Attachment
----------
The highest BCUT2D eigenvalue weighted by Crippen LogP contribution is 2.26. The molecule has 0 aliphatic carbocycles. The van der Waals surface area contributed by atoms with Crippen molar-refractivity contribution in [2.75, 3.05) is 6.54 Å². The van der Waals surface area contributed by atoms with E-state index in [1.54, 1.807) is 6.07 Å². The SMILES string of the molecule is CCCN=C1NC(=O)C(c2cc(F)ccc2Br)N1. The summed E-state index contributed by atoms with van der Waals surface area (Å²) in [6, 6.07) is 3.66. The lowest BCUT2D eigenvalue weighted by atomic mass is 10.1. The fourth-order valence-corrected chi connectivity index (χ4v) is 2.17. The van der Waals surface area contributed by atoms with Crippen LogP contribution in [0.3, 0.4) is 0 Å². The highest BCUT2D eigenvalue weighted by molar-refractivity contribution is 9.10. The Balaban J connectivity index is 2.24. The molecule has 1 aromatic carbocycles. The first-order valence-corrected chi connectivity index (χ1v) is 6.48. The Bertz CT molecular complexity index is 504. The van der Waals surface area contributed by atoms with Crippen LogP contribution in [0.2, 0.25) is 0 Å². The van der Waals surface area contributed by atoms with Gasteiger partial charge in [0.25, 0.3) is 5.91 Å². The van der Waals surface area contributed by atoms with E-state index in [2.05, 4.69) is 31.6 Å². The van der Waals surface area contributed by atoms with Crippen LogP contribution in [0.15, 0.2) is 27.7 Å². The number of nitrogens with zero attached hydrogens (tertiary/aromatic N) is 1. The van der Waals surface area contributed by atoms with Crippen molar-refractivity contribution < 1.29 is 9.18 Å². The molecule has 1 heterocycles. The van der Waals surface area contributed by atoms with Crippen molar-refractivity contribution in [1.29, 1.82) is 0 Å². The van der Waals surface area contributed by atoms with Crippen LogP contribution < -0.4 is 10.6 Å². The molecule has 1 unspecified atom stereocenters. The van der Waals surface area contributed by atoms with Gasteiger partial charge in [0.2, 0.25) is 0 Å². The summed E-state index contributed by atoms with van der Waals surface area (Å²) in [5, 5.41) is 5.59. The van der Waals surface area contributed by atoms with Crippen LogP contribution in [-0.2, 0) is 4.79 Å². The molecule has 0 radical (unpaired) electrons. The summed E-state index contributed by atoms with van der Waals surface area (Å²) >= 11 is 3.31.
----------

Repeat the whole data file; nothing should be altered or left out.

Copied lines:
The highest BCUT2D eigenvalue weighted by Crippen LogP contribution is 2.26. The molecule has 0 aliphatic carbocycles. The van der Waals surface area contributed by atoms with Crippen molar-refractivity contribution in [2.75, 3.05) is 6.54 Å². The van der Waals surface area contributed by atoms with E-state index in [1.54, 1.807) is 6.07 Å². The SMILES string of the molecule is CCCN=C1NC(=O)C(c2cc(F)ccc2Br)N1. The summed E-state index contributed by atoms with van der Waals surface area (Å²) in [6, 6.07) is 3.66. The lowest BCUT2D eigenvalue weighted by atomic mass is 10.1. The fourth-order valence-corrected chi connectivity index (χ4v) is 2.17. The van der Waals surface area contributed by atoms with Crippen LogP contribution in [0.3, 0.4) is 0 Å². The highest BCUT2D eigenvalue weighted by molar-refractivity contribution is 9.10. The Balaban J connectivity index is 2.24. The molecule has 1 aromatic carbocycles. The first-order valence-corrected chi connectivity index (χ1v) is 6.48. The Bertz CT molecular complexity index is 504. The van der Waals surface area contributed by atoms with Crippen LogP contribution in [0.2, 0.25) is 0 Å². The van der Waals surface area contributed by atoms with Gasteiger partial charge in [0.25, 0.3) is 5.91 Å². The van der Waals surface area contributed by atoms with E-state index in [2.05, 4.69) is 31.6 Å². The van der Waals surface area contributed by atoms with Crippen LogP contribution in [0.15, 0.2) is 27.7 Å². The number of nitrogens with zero attached hydrogens (tertiary/aromatic N) is 1. The van der Waals surface area contributed by atoms with Crippen molar-refractivity contribution < 1.29 is 9.18 Å². The molecule has 1 heterocycles. The van der Waals surface area contributed by atoms with Crippen molar-refractivity contribution in [1.29, 1.82) is 0 Å². The van der Waals surface area contributed by atoms with Crippen LogP contribution < -0.4 is 10.6 Å². The molecule has 1 unspecified atom stereocenters. The van der Waals surface area contributed by atoms with Gasteiger partial charge in [0.2, 0.25) is 0 Å². The summed E-state index contributed by atoms with van der Waals surface area (Å²) in [5, 5.41) is 5.59. The van der Waals surface area contributed by atoms with Crippen LogP contribution in [-0.2, 0) is 4.79 Å². The molecule has 0 radical (unpaired) electrons. The summed E-state index contributed by atoms with van der Waals surface area (Å²) >= 11 is 3.31.